Wednesday, March 02, 2011

British Homophobes Lose Another Religious-Based Lawsuit

Eunice and Owen Johns are a British couple who went to court to seek the right to foster
children and indoctrinate them with their homophobic (allegedly faith-based) views
There is a cause célèbre legal case which is exciting religious heterosexual supremacists on both sides of the Atlantic Ocean. It pits religious belief versus non-discrimination based upon sexual orientation. The Johns are a couple of Pentecostal Christians from Derby, England who wanted to become foster parents to young children but also felt that they were not willing to "tell a small child that the practice of homosexuality was a good thing."

The Johns sued the Derby City Council and lost.

Andrew Brown in The Guardian ("The law of England is not Christian") quotes Lord Munby's decision:
"We are simply not here concerned with the grant or denial of State 'benefits' to the claimants. No one is asserting that Christians (or, for that matter, Jews or Muslims) are not 'fit and proper' persons to foster or adopt. No one is contending for a blanket ban. No one is seeking to de-legitimise Christianity or any other faith or belief. No one is seeking to force Christians or adherents of other faiths into the closet. No one is asserting that the claimants are bigots. No one is seeking to give Christians, Jews or Muslims or, indeed, peoples of any faith, a second class status. On the contrary, it is fundamental to our law, to our polity and to our way of life, that everyone is equal: equal before the law and equal as a human being endowed with reason and entitled to dignity and respect."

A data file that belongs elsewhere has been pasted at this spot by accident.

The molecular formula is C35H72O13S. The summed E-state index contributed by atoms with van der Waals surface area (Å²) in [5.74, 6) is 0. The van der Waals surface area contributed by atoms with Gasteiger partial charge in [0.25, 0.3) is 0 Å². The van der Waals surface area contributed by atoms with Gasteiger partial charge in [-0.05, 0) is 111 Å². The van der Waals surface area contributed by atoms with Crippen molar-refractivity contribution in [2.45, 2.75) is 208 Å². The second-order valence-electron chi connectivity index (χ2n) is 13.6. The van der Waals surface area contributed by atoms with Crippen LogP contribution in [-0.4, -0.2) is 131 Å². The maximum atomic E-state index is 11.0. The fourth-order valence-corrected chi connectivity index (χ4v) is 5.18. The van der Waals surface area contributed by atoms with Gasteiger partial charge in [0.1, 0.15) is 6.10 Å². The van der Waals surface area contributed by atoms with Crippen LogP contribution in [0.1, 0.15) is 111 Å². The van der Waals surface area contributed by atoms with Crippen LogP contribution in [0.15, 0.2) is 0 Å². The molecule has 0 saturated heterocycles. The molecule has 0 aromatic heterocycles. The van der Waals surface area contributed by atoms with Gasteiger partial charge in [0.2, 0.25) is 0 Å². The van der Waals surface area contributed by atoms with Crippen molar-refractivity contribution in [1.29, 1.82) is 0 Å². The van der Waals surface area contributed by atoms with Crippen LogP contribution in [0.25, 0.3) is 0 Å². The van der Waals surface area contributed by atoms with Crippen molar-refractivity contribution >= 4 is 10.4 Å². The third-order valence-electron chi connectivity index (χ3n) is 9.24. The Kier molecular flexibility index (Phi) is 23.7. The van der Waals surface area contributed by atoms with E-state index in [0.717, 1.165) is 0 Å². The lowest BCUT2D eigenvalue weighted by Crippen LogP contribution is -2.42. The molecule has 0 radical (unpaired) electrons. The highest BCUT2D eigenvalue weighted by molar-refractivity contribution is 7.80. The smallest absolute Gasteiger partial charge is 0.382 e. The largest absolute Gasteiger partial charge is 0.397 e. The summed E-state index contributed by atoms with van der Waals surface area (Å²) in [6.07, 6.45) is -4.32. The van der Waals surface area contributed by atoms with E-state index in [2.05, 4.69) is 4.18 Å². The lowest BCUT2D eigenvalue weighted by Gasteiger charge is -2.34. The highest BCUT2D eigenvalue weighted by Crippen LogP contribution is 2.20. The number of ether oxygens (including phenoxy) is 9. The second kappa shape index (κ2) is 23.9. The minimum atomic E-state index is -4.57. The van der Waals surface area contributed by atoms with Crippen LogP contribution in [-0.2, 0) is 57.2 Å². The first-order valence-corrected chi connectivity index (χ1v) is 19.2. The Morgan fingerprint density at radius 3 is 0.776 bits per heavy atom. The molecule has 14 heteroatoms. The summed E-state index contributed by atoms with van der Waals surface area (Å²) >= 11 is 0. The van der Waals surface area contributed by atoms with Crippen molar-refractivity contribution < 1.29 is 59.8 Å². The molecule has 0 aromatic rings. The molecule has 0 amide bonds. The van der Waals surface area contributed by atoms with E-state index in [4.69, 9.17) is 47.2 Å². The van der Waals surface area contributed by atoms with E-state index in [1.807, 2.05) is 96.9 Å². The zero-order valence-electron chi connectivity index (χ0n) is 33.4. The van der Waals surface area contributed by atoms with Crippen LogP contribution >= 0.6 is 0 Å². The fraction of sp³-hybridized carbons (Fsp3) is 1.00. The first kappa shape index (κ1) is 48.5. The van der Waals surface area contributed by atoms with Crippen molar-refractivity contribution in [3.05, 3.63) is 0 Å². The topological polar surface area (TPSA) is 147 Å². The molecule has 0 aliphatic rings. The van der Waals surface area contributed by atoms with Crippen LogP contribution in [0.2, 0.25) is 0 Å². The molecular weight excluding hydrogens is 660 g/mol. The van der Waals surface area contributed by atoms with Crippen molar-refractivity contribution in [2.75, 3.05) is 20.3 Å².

Additionally, the Johns case quotes an earlier decision written by Lord Laws regarding whether religious belief could exempt clerks from performing same-sex civil partnerships:
"The promulgation of law for the protection of a position held purely on religious grounds cannot therefore be justified; it is irrational, as preferring the subjective over the objective, but it is also divisive, capricious and arbitrary. We do not live in a society where all the people share uniform religious beliefs. The precepts of any one religion, any belief system, cannot, by force of their religious origins, sound any louder in the general law than the precepts of any other. If they did, those out in the cold would be less than citizens and our constitution would be on the way to a theocracy, which is of necessity autocratic. The law of a theocracy is dictated without option to the people, not made by their judges and governments. The individual conscience is free to accept such dictated law, but the State, if its people are to be free, has the burdensome duty of thinking for itself."

"So it is that the law must firmly safeguard the right to hold and express religious beliefs. Equally firmly, it must eschew any protection of such a belief's content in the name only of its religious credentials. Both principles are necessary conditions of a free and rational regime."
It would be incredible if we could get such a strong judicial opinion about the separation of church and state from our Highest Court. Andrew Brown finished with a statement which has immediate implications for the kulturkampf (culture war) about homosexuality we are currently engaged in:
Obviously, these judgments will have a considerable effect on evangelical protestantism in this country, which has always taken the view that we are, or should be, a Christian nation. But I think the greatest effect will not be on pentecostalists like the Johnses. They can adjust quite easily to the idea that they live under a heathen or godless regime. It is the old-fashioned evangelical wing of the Church of England which will be most upset and confused by these clear statements of principle.
Repeat after me: America is NOT a Christian nation.

Hat/tip to Joe.My.God.

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